It’s partly why we go to the theatre, to feel the heart-warming camaraderie that comes from experiencing something wonderful together. And New Zealand theatre ensemble A Slightly Isolated Dog (ASID) knows exactly how to generate this kind of affinity.

You’re welcomed with warmth (and terrible) French accents as soon as you walk in: “Hello my gorgeous darlings, come in, come in, sit over here.” You feel immediately at home, at one with the cast and other audience members. And so the party begins…

Originating as a character in Spanish folk tales, Don Juan, “the seducer of Seville”, inspired a slew of plays, operas, poems and films. He’s been portrayed as a dreadful monster, a charismatic hero, a troubled soul and a bikini-clad Brigitte Bardot (no, really). Many of his incarnations appear in ASID’s remarkable show (but not the skimpily-dressed BB, you’ll be pleased/disappointed to hear).

A Slightly Isolated Dog present Don Juan in the Space Theatre. Photo: Claudio Raschella

In true burlesque tradition, the faux-French troupe poke fun at the famous lothario using caricature and sketches designed to maximise laughs and stamp out any sign of pretentiousness.

A person with a beard and bright red lipstick parades the stage in astonishingly high heels. A “sexy forest” is formed from some badly damaged umbrellas. Don Juan has been having it off with a nun, and an audience member has been at it with one of the cast. It’s a seething orgy of hilarious mayhem, held tightly together with some very clever writing that pays homage to previous texts while simultaneously mocking them.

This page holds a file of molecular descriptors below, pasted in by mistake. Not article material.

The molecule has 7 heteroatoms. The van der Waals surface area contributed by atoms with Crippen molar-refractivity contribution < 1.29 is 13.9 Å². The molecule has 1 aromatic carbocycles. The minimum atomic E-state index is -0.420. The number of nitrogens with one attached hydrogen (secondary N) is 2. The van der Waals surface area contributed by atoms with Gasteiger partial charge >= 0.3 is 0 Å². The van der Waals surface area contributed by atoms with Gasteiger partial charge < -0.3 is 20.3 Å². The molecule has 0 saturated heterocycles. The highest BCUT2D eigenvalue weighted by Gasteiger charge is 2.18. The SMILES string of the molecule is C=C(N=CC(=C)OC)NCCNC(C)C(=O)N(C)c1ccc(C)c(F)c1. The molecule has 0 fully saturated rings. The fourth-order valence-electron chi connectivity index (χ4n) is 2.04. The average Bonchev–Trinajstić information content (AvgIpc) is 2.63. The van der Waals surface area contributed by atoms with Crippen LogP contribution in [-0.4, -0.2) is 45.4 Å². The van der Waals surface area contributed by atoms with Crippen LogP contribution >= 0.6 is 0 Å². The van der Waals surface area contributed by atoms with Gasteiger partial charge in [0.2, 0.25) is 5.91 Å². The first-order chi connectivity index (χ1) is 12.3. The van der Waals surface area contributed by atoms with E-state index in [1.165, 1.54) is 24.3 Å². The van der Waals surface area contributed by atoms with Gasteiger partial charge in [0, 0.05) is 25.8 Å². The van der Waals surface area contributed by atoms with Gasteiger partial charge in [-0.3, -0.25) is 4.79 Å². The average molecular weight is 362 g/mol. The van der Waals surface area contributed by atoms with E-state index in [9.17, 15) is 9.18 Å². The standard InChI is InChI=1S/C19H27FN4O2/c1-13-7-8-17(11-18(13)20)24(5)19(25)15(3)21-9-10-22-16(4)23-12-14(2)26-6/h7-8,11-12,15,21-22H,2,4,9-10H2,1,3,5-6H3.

Inevitably, the 17th and 18th-century tales contain some worrying scenarios but these are cleverly navigated with subtle acknowledgements of the underlying tones of sexual coercion:

“He sneaks into her bedroom and gives her a kiss while she’s asleep.”
“He does WHAT?!”
“No, no, don’t worry, it’s all consensual.”

Two of most stellar moments (and there are many to choose from) are Don Juan beating up “Many Bandits” using nothing more than a series of sound effects, and, in a different incarnation, traversing an ocean that is beautifully and convincingly constructed from what looks like a giant, silvery bin bag.

And if the charismatic cast and their highly-skilled clowning aren’t enough to warm the cockles of your big, theatre-going hearts, there are also some pretty stunning renditions of 21st-century, girl-power bangers like Alanis Morissette’s “You Oughta Know” and Azealia Banks’ “212”.

Comfrey Sanders as Ginger in Don Juan. Photo: Claudio Raschella

Lord Byron declared, of his much-lauded epic poem Don Juan, that his intention had been nothing more than “to giggle and make giggle”. The ASID performers go one better, leaving the audience with hearts full of joy and cheeks sore from uproarious laughter. They’re rewarded with a well-deserved standing ovation. If stars were being given out, these guys would deserve all the stars.

A Slightly Isolated Dog is performing Don Juan at the Space Theatre in the Festival Centre until Sunday, June 12, as part of the 2022 Adelaide Cabaret Festival.

See all InReview’s coverage of the 2022 Cabaret Festival here.

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This article is supported by the Judith Neilson Institute for Journalism and Ideas.